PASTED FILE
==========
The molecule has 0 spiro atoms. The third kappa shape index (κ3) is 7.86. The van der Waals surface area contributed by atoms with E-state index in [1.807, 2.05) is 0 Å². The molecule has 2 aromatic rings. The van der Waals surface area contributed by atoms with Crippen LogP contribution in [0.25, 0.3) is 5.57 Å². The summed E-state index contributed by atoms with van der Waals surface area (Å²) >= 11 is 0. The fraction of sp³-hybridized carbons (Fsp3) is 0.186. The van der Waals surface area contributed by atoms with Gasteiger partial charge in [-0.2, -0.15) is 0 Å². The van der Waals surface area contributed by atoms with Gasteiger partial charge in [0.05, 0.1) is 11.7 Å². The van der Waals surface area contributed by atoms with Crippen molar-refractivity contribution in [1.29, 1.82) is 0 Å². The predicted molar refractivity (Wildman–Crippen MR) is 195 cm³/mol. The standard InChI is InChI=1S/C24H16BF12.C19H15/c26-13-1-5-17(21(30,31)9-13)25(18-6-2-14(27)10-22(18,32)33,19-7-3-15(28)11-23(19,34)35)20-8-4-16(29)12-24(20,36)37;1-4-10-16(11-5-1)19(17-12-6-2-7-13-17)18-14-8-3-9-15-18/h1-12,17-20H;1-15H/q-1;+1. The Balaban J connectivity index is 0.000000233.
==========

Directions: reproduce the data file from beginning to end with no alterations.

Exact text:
The molecule has 0 spiro atoms. The third kappa shape index (κ3) is 7.86. The van der Waals surface area contributed by atoms with E-state index in [1.807, 2.05) is 0 Å². The molecule has 2 aromatic rings. The van der Waals surface area contributed by atoms with Crippen LogP contribution in [0.25, 0.3) is 5.57 Å². The summed E-state index contributed by atoms with van der Waals surface area (Å²) >= 11 is 0. The fraction of sp³-hybridized carbons (Fsp3) is 0.186. The van der Waals surface area contributed by atoms with Gasteiger partial charge in [-0.2, -0.15) is 0 Å². The van der Waals surface area contributed by atoms with Gasteiger partial charge in [0.05, 0.1) is 11.7 Å². The van der Waals surface area contributed by atoms with Crippen molar-refractivity contribution in [1.29, 1.82) is 0 Å². The predicted molar refractivity (Wildman–Crippen MR) is 195 cm³/mol. The standard InChI is InChI=1S/C24H16BF12.C19H15/c26-13-1-5-17(21(30,31)9-13)25(18-6-2-14(27)10-22(18,32)33,19-7-3-15(28)11-23(19,34)35)20-8-4-16(29)12-24(20,36)37;1-4-10-16(11-5-1)19(17-12-6-2-7-13-17)18-14-8-3-9-15-18/h1-12,17-20H;1-15H/q-1;+1. The Balaban J connectivity index is 0.000000233.